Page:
As Omukwaniilwa proceeds into ancestry, from where he will continue to look over us, let us reflect beyond weeping. As advised by Prince Mashele, “the children who refuse to leave the graveside after burying their father who was a breadwinner are bound to succumb to starvation. It does not matter how violently you sob, the dead will never return.”
  Omukwaniilwa represented many things to many people over the 86 years of his life. For me he represented the Paradigm of Difference. He took over the Kingdom in 1975 after the death of his brother Omukwanillwa Fillemon Shuumbwa Elifas, who was brutally killed at the peak of the liberation struggle. He managed to navigate the kingdom during the troubled times and held it together for more than 40 years. 

He is one of the longest serving kings in post-colonial Namibia. In the Aandonga history, he is counted amongst the longest serving kings, joining Omukwaniilwa Nembunga lyaAmatundu who ruled Ondonga for 60 years between 1750 and 1810. Such is a Paradigm of Difference that characterized Omukwaniilwa. While many black communities are fighting over land and who should occupy land in their respective kingdoms, Omukwaniilwa distinguished himself as accommodative of other black communities. 

It is for this reason that many actually confuses villages such as Ongula yaNetanga, Omayi, Otanana and many others, although part of Ondonga, as part of Oukwanyama given that majority of the residents in these villages are Aakwanyama. In some instances, the headmens are Aakwanyama and village names are also in Oshikwanyama. 
Kadhila Ndalyakoshi Amoomo, an Omundonga youth, once attended a meeting at Onamungundo palace and was shocked to observe some of the traditional leaders whose language is only Oshikwanyama. This is generally unique to Ondonga and Omukwaniilwa. Such is the Paradigm of Difference that characterised Omukwaniilwa.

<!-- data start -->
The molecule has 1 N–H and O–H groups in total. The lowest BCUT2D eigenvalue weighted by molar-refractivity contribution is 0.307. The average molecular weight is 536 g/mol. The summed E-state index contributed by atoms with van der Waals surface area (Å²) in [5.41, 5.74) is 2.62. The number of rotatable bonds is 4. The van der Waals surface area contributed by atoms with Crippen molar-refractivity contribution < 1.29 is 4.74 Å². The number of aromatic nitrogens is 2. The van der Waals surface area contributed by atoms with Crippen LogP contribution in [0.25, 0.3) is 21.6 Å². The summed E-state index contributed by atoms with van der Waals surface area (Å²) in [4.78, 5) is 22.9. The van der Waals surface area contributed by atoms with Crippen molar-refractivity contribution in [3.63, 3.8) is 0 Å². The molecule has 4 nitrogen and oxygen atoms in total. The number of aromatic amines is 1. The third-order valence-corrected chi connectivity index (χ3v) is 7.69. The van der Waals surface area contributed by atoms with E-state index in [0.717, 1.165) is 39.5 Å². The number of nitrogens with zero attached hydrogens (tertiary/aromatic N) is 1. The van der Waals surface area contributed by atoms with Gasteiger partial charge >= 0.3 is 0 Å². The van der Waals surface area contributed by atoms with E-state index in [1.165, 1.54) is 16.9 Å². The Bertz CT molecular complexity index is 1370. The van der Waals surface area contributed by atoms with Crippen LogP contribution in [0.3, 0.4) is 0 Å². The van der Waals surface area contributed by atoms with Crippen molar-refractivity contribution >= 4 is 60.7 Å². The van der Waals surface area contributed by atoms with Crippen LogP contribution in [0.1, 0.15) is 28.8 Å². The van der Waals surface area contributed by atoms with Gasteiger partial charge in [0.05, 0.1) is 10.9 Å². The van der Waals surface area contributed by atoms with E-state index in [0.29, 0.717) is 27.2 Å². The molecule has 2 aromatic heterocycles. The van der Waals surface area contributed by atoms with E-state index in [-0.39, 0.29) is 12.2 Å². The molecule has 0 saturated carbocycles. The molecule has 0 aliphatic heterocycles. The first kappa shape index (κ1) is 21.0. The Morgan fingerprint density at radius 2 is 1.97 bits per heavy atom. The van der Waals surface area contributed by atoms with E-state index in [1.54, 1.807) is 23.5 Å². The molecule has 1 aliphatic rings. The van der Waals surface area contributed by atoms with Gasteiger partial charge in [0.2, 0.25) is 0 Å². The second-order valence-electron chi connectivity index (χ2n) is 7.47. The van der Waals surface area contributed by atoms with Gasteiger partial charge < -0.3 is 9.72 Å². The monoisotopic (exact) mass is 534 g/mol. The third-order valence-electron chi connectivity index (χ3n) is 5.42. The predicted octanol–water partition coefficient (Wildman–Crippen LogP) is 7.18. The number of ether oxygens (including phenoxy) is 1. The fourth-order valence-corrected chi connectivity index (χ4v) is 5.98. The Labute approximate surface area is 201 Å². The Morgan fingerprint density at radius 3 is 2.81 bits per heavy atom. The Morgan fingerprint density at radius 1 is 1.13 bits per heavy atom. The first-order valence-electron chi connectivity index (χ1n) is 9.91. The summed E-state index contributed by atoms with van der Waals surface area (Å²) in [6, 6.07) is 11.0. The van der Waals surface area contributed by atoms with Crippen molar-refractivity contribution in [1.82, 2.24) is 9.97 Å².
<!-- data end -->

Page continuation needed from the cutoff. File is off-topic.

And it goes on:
Most traditional authorities are either integrated into mainstream national politics or polarised by the same politics. In some worse and sickening cases, politicians draft statements against their opponents and caused these to be released on letterheads of traditional authorities. Omukwaniilwa is not recorded to have integrated into mainstream politics or polarised his people in the name of politics. Both Nahas Angula (Swapo), Jesaya Nyamu (RDP), late Andreas Shipanga (Swapo-D), late Phillemon Moongo (DTA) and others were never ostracised by Omukwaniilwa and the kingdom leadership on account of their political choices. 

Despite ruling party and its uncouth exuberates that always sought to project an exclusive proximity to the Omukwaniilwa, the king never differentiated his subjects on the basis of politics.  What will happen to Omukwaniilwa’s Paradigm of Difference? Will it be abandoned or inherited? Will Ondonga remain above politics, treating all subjects equally despite political affiliation? Will Ondonga continue to be accommodative and a beacon of moral traditional leadership? Will it return as the most stable Kingdom in Namibia? These are tough and troubling questions that can only be answered in the fullness of time.
 
*Job Shipululo Amupanda is an Omundonga youth and a decolonial scholar and activist from Omaalala village in northern Namibia. Email: shipululo@gmail.com
 


Staff Reporter
2019-04-05 10:21:38 2 months ago